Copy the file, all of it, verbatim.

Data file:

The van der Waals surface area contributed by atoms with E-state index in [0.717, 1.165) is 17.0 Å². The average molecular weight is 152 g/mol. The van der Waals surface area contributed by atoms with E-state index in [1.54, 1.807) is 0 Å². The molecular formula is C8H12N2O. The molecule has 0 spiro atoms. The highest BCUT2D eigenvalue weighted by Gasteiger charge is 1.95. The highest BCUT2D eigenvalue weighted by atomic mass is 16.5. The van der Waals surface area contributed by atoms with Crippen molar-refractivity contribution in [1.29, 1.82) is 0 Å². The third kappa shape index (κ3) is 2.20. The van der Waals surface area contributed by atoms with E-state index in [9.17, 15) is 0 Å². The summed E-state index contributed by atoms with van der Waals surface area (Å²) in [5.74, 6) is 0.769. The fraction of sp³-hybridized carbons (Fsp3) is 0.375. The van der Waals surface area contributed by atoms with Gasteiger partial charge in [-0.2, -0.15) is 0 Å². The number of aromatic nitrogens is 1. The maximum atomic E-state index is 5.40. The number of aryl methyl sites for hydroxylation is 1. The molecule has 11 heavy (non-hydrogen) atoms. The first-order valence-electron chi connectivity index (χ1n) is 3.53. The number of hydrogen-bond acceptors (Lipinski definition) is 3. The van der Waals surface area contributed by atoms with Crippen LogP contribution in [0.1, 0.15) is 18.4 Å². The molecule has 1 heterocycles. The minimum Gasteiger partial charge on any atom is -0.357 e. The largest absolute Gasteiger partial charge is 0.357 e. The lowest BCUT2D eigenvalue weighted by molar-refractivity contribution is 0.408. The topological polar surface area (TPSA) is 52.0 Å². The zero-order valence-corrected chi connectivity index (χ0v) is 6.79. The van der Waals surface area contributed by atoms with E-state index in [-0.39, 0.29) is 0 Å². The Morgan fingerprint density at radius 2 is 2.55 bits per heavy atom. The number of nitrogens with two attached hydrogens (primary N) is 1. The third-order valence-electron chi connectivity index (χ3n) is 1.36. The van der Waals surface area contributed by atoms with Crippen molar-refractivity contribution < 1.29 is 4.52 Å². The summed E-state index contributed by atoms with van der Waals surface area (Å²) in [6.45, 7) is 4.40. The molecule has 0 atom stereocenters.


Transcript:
The van der Waals surface area contributed by atoms with E-state index in [0.717, 1.165) is 17.0 Å². The average molecular weight is 152 g/mol. The van der Waals surface area contributed by atoms with E-state index in [1.54, 1.807) is 0 Å². The molecular formula is C8H12N2O. The molecule has 0 spiro atoms. The highest BCUT2D eigenvalue weighted by Gasteiger charge is 1.95. The highest BCUT2D eigenvalue weighted by atomic mass is 16.5. The van der Waals surface area contributed by atoms with Crippen molar-refractivity contribution in [1.29, 1.82) is 0 Å². The third kappa shape index (κ3) is 2.20. The van der Waals surface area contributed by atoms with E-state index in [9.17, 15) is 0 Å². The summed E-state index contributed by atoms with van der Waals surface area (Å²) in [5.74, 6) is 0.769. The fraction of sp³-hybridized carbons (Fsp3) is 0.375. The van der Waals surface area contributed by atoms with Gasteiger partial charge in [-0.2, -0.15) is 0 Å². The number of aromatic nitrogens is 1. The maximum atomic E-state index is 5.40. The number of aryl methyl sites for hydroxylation is 1. The molecule has 11 heavy (non-hydrogen) atoms. The first-order valence-electron chi connectivity index (χ1n) is 3.53. The number of hydrogen-bond acceptors (Lipinski definition) is 3. The van der Waals surface area contributed by atoms with Crippen LogP contribution in [0.1, 0.15) is 18.4 Å². The molecule has 1 heterocycles. The minimum Gasteiger partial charge on any atom is -0.357 e. The largest absolute Gasteiger partial charge is 0.357 e. The lowest BCUT2D eigenvalue weighted by molar-refractivity contribution is 0.408. The topological polar surface area (TPSA) is 52.0 Å². The zero-order valence-corrected chi connectivity index (χ0v) is 6.79. The van der Waals surface area contributed by atoms with E-state index in [-0.39, 0.29) is 0 Å². The Morgan fingerprint density at radius 2 is 2.55 bits per heavy atom. The number of nitrogens with two attached hydrogens (primary N) is 1. The third-order valence-electron chi connectivity index (χ3n) is 1.36. The van der Waals surface area contributed by atoms with Crippen molar-refractivity contribution < 1.29 is 4.52 Å². The summed E-state index contributed by atoms with van der Waals surface area (Å²) in [6.45, 7) is 4.40. The molecule has 0 atom stereocenters.